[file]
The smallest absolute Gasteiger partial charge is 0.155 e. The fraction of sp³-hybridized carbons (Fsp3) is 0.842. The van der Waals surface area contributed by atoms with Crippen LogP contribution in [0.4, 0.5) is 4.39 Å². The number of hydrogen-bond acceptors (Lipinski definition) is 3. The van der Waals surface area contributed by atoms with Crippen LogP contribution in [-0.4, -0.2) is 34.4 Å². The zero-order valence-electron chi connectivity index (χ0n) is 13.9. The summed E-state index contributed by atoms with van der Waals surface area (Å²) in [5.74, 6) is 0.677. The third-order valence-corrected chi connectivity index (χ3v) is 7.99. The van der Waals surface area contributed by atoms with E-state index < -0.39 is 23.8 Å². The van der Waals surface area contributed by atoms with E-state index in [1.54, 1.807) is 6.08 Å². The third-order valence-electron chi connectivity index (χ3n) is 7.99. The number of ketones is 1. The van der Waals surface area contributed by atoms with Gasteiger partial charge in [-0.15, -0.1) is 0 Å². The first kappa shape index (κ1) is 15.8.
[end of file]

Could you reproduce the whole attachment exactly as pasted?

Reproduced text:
The smallest absolute Gasteiger partial charge is 0.155 e. The fraction of sp³-hybridized carbons (Fsp3) is 0.842. The van der Waals surface area contributed by atoms with Crippen LogP contribution in [0.4, 0.5) is 4.39 Å². The number of hydrogen-bond acceptors (Lipinski definition) is 3. The van der Waals surface area contributed by atoms with Crippen LogP contribution in [-0.4, -0.2) is 34.4 Å². The zero-order valence-electron chi connectivity index (χ0n) is 13.9. The summed E-state index contributed by atoms with van der Waals surface area (Å²) in [5.74, 6) is 0.677. The third-order valence-corrected chi connectivity index (χ3v) is 7.99. The van der Waals surface area contributed by atoms with E-state index < -0.39 is 23.8 Å². The van der Waals surface area contributed by atoms with E-state index in [1.54, 1.807) is 6.08 Å². The third-order valence-electron chi connectivity index (χ3n) is 7.99. The number of ketones is 1. The van der Waals surface area contributed by atoms with Gasteiger partial charge in [-0.15, -0.1) is 0 Å². The first kappa shape index (κ1) is 15.8.